Crank up global temperatures by 30-odd degrees and humans could plummet toward extinction. Yet one of the world's most cited economic models on climate-change effects projects just a 50 percent reduction in global economic output if temperatures rise that much.
That's an example of how substantially we've been underestimating the costs of climate change. So argues a new peer-reviewed paper in The Economic Journal written by Nicholas Stern, author the famed 2006 Stern report on the economics of climate change, and Simon Dietz, both of the Grantham Research Institute on Climate Change and the Environment.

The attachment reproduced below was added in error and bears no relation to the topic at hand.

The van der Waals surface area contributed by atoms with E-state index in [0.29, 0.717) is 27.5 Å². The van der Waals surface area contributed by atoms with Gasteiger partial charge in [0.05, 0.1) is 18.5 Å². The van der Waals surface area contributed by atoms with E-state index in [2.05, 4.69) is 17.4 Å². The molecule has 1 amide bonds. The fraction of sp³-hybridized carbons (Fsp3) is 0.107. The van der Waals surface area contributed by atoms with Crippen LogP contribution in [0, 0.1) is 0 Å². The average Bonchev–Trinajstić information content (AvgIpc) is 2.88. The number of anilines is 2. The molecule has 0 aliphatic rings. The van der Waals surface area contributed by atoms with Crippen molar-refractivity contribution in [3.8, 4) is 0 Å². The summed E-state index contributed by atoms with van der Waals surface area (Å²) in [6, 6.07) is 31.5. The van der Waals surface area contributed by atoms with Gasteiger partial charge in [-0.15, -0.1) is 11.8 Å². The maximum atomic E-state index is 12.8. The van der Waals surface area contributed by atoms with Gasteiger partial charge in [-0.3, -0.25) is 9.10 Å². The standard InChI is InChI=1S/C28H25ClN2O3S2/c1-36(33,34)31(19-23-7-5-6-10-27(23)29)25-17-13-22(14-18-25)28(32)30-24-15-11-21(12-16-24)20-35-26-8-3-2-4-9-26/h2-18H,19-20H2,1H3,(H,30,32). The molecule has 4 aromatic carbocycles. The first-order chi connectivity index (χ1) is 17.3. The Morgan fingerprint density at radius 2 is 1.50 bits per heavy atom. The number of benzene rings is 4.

And, in part because we're relying on an outdated economic model, carbon-trading programs are woefully undercharging polluters for their climate-wrecking emissions.